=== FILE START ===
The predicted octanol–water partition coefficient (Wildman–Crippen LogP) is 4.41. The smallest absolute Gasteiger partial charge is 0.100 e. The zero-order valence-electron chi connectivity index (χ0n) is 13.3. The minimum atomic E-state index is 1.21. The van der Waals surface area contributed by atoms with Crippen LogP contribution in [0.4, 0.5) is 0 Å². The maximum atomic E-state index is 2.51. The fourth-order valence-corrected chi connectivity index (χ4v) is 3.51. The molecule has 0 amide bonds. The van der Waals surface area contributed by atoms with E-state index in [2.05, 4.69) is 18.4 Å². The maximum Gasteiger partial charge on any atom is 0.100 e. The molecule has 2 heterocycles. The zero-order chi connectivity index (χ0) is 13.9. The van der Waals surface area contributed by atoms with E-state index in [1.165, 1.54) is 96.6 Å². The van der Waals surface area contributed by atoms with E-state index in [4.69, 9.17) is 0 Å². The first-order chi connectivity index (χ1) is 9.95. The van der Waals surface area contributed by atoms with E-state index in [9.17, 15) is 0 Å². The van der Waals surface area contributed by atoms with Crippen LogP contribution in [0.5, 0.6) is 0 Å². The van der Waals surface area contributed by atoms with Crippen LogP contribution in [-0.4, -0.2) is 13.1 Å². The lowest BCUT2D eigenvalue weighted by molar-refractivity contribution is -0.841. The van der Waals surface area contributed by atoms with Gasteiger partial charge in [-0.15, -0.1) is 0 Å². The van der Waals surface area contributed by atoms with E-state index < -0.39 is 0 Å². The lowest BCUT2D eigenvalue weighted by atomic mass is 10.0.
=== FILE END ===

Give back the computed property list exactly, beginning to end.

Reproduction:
The predicted octanol–water partition coefficient (Wildman–Crippen LogP) is 4.41. The smallest absolute Gasteiger partial charge is 0.100 e. The zero-order valence-electron chi connectivity index (χ0n) is 13.3. The minimum atomic E-state index is 1.21. The van der Waals surface area contributed by atoms with Crippen LogP contribution in [0.4, 0.5) is 0 Å². The maximum atomic E-state index is 2.51. The fourth-order valence-corrected chi connectivity index (χ4v) is 3.51. The molecule has 0 amide bonds. The van der Waals surface area contributed by atoms with E-state index in [2.05, 4.69) is 18.4 Å². The maximum Gasteiger partial charge on any atom is 0.100 e. The molecule has 2 heterocycles. The zero-order chi connectivity index (χ0) is 13.9. The van der Waals surface area contributed by atoms with E-state index in [1.165, 1.54) is 96.6 Å². The van der Waals surface area contributed by atoms with E-state index in [4.69, 9.17) is 0 Å². The first-order chi connectivity index (χ1) is 9.95. The van der Waals surface area contributed by atoms with E-state index in [9.17, 15) is 0 Å². The van der Waals surface area contributed by atoms with Crippen LogP contribution in [0.5, 0.6) is 0 Å². The van der Waals surface area contributed by atoms with Crippen LogP contribution in [-0.4, -0.2) is 13.1 Å². The lowest BCUT2D eigenvalue weighted by molar-refractivity contribution is -0.841. The van der Waals surface area contributed by atoms with Gasteiger partial charge in [-0.15, -0.1) is 0 Å². The van der Waals surface area contributed by atoms with E-state index < -0.39 is 0 Å². The lowest BCUT2D eigenvalue weighted by atomic mass is 10.0.